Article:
Datapages, Inc.Print this page

Sequence Stratigraphic Control of the Reservoir Architecture in Silurian (Niagaran) Reefs in the Michigan Basin

Grammer, G. Michael 1; Noack, A. K.2; Ritter, A. L.3; Wold, J. L.3; Qualman, H. K.1; Sandomierski, A. E.3; Harrison, W. B.1
1 Geosciences/MGRRE, Western Michigan University, Kalamazoo, MI.
2 EOG Resources, Midland, TX.
3 ExxonMobil, Houston, TX.

Detailed sequence stratigraphic analysis of Silurian (Niagaran) reefs in the Michigan Basin provides insight into the lateral and vertical variability of reservoir facies observed in the subsurface. The sequence hierarchy is manifested by 3rd order sequences (10’s of meters thick) controlled by eustatic sea level changes, and thinner 4th order high frequency sequences (few meters thick) driven by relative sea level variations. Incorporating the sequence stratigraphic framework into a 3-D stratigraphic model illustrates the episodic nature of reef growth as exhibited by the stacked nature of framework reef and capping grainstones. This relationship is often characterized by well-developed exposure horizons as well as distinct differences between windward and leeward margins of the reef complex, illustrated in both the reef geometry and the resulting distribution of reservoir facies. Windward margins are steeper due to higher rates of aggradational growth and typically contain better reservoir quality in both the reef core and fore reef facies. In contrast, leeward margins are typically more gently sloping due to progradational growth of finer-grained facies and are generally considered poorer reservoir intervals. The stratigraphic hierarchy plays a major role in controlling the overall quality and vertical heterogeneity of the reservoir units. Reservoir quality in reef and capping grainstones are best developed at 3rd order boundaries due to extensive dissolution and resulting porosity development. Capping grainstones in 4th order high frequency sequences not associated with 3rd order sequence boundaries, however, generally exhibit poor reservoir quality due to extensive cementation and porosity occlusion. Understanding of the sequence hierarchy in these Silurian reefs provides additional insight into the episodic growth of the reefs relative to sea level fluctuations, and provides a means to better predict the lateral and vertical reservoir heterogeneity.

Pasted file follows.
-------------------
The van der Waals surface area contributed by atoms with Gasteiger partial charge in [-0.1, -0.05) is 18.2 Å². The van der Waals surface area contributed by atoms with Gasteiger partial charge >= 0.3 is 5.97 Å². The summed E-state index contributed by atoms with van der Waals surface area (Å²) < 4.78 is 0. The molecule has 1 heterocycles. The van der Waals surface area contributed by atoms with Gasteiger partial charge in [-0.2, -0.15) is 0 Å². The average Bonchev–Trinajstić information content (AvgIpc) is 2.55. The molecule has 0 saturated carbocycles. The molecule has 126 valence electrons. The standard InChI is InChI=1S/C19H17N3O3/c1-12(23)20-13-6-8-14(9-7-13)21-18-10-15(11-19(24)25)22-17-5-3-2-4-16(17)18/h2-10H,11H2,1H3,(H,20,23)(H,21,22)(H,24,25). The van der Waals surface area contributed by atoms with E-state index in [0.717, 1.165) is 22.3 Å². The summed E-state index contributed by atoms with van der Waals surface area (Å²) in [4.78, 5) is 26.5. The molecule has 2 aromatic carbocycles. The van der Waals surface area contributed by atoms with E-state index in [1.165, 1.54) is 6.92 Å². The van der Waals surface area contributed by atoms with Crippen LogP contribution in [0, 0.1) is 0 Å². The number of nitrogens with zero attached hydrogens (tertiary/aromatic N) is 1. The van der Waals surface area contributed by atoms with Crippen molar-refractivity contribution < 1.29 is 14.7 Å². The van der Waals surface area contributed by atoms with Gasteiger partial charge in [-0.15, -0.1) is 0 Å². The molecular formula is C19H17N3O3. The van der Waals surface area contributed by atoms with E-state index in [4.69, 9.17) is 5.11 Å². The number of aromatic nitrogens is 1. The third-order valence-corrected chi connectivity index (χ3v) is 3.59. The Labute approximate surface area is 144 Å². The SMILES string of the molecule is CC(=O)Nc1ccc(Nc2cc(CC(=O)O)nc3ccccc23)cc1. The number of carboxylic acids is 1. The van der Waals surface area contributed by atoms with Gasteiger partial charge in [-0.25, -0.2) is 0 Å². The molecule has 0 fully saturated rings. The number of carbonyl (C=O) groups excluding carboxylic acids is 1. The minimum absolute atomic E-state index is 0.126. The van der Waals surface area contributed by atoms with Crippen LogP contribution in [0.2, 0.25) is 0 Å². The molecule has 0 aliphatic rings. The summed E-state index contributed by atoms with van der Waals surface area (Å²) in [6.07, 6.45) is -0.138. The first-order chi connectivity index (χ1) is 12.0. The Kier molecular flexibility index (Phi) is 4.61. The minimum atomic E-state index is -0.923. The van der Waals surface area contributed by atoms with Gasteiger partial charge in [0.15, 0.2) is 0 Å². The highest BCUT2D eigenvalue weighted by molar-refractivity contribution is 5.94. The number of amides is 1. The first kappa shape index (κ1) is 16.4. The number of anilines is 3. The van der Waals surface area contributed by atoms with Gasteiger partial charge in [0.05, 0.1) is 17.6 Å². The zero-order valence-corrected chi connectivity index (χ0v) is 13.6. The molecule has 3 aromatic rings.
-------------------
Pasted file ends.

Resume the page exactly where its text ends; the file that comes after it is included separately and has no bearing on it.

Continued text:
AAPG Search and Discovery Article #90090©2009 AAPG Annual Convention and Exhibition, Denver, Colorado, June 7-10, 2009